Could Colombia's Election Kill Its Peace Process?

Oscar Iván Zuluaga has vowed to axe talks with the FARC if he wins. But can he really follow through?

Colombia's presidential campaign is in its final days before run-off elections on Sunday, June 15, and as the contest winds down, it has become clear that the fate of the two peace processes that have been spearheaded by President Juan Manuel Santos hang in the balance. An election marked in an earlier phase by dirty politicking and mudslinging -- with mutual accusations over narco-financing and wiretapping (complete with authenticated audiovisuals of efforts by challenger Oscar Iván Zuluaga's campaign to undermine the peace process) -- has suddenly blossomed into a debate about more substantive issues, including peace. And now each candidate is jockeying to play the peace card to his advantage.

Formal talks have been underway with the hemisphere's oldest guerrilla group -- the Colombian Revolutionary Armed Forces (FARC) since late 2012. The peace process, which has been advancing steadily since Santos came into office in August 2012, may well be his most significant, if incomplete, accomplishment. And it has continued even against the specter of its unceremonious end. On June 10, Santos announced that secret meetings with the smaller National Liberation Army (ELN) have lead to the initiation of long-awaited exploratory talks for the "common purpose of ending the conflict and building a country in peace and equity."

The threat of the election derailing the slow, but so far promising, peace effort is real. Zuluaga, who has taken a hard stance against the talks, won handily in the first round, with 29.3 percent of the vote to Santos's 25.7 percent -- the three other candidates were eliminated. An unprecedented 59.9 percent of eligible voters boycotted the polls -- a sign of what the regional hemispheric democracy-promoting Organization of American States electoral observation mission report called "a sign of citizens' serious disenchantment with the political system." But even if Zuluaga wins, there is reason to think that the promise of finding peace might not be lost.

On May 26, the morning after the first-round votes were tallied, a newly emboldened Zuluaga -- an avowed disciple of ex-President Alvaro Uribe, who oversaw the renewed militarization of Colombia following the failed peace process a decade ago -- announced that as soon as he was inaugurated on Aug. 7, he would decree a "provisional suspension of the talks in Havana." For them to continue, he said, the FARC would have to "cease all criminal actions" and agree to a "verifiable and permanent cease-fire" before talks would resume. He also insisted that some FARC leaders would have to serve jail time, a condition that FARC has always refused and that is considered by many a deal breaker. Zuluaga, like Uribe, has now reaffirmed his view that in Colombia there is no armed conflict, only a terrorist threat.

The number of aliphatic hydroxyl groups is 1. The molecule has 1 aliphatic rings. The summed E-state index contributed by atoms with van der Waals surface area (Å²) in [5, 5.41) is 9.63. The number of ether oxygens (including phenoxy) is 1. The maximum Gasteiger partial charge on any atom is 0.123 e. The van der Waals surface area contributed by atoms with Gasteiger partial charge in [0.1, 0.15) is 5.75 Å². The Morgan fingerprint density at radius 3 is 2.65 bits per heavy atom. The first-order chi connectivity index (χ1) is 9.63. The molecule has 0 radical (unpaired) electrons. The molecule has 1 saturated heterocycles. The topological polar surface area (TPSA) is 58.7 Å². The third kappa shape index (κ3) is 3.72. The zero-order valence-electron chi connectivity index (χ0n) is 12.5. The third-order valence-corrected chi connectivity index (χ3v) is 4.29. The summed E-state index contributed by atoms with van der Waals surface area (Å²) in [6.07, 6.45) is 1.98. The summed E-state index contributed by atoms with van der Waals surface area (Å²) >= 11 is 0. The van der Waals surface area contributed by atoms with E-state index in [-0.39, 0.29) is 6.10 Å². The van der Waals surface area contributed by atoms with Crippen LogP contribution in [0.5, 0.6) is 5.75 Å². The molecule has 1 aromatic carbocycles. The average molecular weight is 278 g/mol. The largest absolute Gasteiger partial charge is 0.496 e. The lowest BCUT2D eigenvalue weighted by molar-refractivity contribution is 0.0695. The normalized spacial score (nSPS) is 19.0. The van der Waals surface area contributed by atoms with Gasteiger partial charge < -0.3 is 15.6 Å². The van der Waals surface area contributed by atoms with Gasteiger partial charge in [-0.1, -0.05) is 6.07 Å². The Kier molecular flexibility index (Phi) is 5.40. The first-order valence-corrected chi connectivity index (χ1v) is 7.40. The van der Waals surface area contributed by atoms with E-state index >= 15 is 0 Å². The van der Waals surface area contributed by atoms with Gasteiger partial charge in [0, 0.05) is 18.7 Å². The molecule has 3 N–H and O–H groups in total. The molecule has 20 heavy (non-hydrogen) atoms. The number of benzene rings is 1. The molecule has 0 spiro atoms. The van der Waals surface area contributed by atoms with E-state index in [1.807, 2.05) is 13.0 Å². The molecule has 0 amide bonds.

The peace process, however, has become a much more visible issue than it was in the first round. Santos's campaign had resisted adopting a slogan on peace, seeking to insulate the peace process as much as possible from electoral politics. But the hard line that Zuluaga has drawn has brought it into the fore of Santos' pitch. "Neither history nor the new generations would forgive us" if we fail to bring the peace process to fruition, Santos said on May 28. His allies -- including a newly launched Broad Front for Peace that unites most of the left, and the five major labor confederations -- have recently presented the election as a referendum on war and peace, even while maintaining distance from the social and economic agenda they've frequently clashed over. Many, it seems, fear a return to the days of Uribe, when speaking about peace and a political solution earned them persecution and stigmatization as guerrilla sympathizers. The left is giving its all to ensure a Santos win.

Colombia's last peace effort with the FARC, under President Andrés Pastrana, broke down 10 years ago and left the public highly disillusioned. This, the fourth attempt, has been marred by a weak communications strategy that has created a wide rift between the negotiators in Havana and the Colombian citizenry.

Although the delegations in Havana have taken some flak for moving too slowly compared to other peace processes, they have been advancing at a steady, reasonable clip for almost two years. No one has stood up from the table and the parties have completed 26 rounds in Havana and reached agreements on three of the five major issues driving the the conflict: agrarian reforms, political participation, and illicit crops and drug trafficking. The remaining issues -- victims and the terms for ending the conflict -- are slotted to be addressed when the parties reconvene following the elections.